You Must Agree on Essential Terms to Make a Contract Enforceable

By Fredrick P. Niemann, Esq. of Hanlon Niemann & Wright, a Freehold, NJ Contract Attorney

In a recent unpublished N.J. Appellate Division decision, we attorneys got a look into just what it means to have an enforceable contract.  In Jacowitz v. Lozito, the plaintiff doctor entered into a verbal agreement with a defendants’ chiropractic practice where the plaintiff, a cardiologist, would provide the defendants’ out of network patients with imaging scans, and the defendants would handle the billing and pay the technician.  The defendant was not billing properly, so the money that should have been paid to the plaintiff was not getting to the plaintiff’s bank account.  The plaintiff and defendant tried to work out the incorrect payments, with the plaintiff even receiving a partial payment from the defendant.  The parties then entered into a written contract where plaintiff would pay the technician directly for every patient the defendants referred to him.  This did not fix the problem(s), and so the plaintiff sued, claiming a breach of contract.

The defendants argued that because the benefits were prospective, and the agreement would take effect in the future, no valid contract existed.  The court started its analysis by talking about contract terms called “offer and acceptance”.  It noted that while a contract exists only when each party can (with reasonable certainty) know what each has bargained to do, a contract can exist if the parties agree to essential terms and they show an intention to bind themselves to their agreement.  After reviewing the evidence, the court found that the plaintiff and the defendant entered into an agreement where plaintiff would provide services for defendants’ patients in exchange for compensation created by the defendant that would be determined at a later time.  The defendant testified that the plaintiff performed his duties under the contract, and acknowledged that plaintiff’s services warranted compensation by providing checks to the plaintiff indicating they were partial payments.  There was a mutual understanding between the parties, and so it didn’t matter that the benefits (payment) were to be made at a later date.  Defendant understood that payments needed to be made, and their failure to make their payments was deemed a breach of contract.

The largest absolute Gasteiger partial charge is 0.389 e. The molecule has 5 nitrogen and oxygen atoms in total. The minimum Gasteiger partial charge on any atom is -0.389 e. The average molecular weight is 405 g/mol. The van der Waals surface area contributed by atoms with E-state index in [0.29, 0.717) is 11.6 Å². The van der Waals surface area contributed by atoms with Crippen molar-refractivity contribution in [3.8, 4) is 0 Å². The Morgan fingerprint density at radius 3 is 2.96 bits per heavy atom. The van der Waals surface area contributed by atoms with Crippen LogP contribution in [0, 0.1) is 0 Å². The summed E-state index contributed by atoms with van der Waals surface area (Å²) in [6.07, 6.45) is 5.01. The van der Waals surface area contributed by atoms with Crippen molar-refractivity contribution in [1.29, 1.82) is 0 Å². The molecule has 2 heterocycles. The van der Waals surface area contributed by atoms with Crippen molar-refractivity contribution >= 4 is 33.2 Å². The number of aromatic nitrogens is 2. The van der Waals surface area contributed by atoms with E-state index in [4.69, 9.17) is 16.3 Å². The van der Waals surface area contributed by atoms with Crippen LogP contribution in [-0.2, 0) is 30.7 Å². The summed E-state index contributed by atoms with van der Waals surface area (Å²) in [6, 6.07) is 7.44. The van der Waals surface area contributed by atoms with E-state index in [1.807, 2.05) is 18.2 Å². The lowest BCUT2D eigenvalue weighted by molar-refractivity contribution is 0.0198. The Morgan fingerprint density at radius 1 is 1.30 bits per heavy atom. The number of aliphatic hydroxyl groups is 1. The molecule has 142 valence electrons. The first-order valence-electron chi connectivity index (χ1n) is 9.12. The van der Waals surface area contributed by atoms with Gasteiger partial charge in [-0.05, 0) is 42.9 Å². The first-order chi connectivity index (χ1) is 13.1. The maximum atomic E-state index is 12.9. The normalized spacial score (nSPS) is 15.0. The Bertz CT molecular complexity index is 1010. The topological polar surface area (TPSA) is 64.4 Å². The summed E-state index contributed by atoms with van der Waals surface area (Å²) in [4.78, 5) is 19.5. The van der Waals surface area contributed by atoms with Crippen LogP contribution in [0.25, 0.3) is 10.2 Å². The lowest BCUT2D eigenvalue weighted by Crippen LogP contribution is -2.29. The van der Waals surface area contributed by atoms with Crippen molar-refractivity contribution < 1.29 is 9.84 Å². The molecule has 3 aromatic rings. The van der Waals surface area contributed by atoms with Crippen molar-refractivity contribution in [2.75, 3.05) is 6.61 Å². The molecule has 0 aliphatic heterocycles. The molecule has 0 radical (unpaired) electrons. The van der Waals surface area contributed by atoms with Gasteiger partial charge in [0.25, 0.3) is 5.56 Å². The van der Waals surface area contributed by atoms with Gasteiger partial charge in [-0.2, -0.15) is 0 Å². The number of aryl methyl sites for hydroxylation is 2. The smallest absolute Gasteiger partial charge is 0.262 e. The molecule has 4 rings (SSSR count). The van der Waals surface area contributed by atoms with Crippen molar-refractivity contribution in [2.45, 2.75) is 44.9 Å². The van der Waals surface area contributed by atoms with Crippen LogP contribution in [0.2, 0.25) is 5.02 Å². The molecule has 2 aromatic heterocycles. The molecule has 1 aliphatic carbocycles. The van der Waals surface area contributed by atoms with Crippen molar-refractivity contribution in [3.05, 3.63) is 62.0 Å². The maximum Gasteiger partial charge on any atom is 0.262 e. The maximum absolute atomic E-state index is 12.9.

Interestingly, there was no analysis by the court on the issue of whether the contract should be enforced based upon the later written contract or when the original oral contract was created.  Courts have been reluctant to enforce contracts when made orally if they are for a significant amount of money.  They often disregard verbal promises as gratuitous because the parties don’t confirm the “statute of frauds,” meaning they weren’t in writing.  Thus, this contract, which was written down after being breached so many times, had a risk of not being enforced prior to the time it was written.  But no discussion is made of that.  Instead, the biggest issue in the case was whether there was a meeting of the minds.  The court’s analysis is sound because even if a benefit was to be provided in the future, a doctor (or any vendor or contract participant) who provides a service for another doctor should be compensated if there was an agreement for compensation.

To discuss your NJ Contract matter, please contact Fredrick P. Niemann, Esq. toll-free at (855) 376-5291 or email him at fniemann@hnlawfirm.com.  Please ask us about our video conferencing consultations if you are unable to come to our office.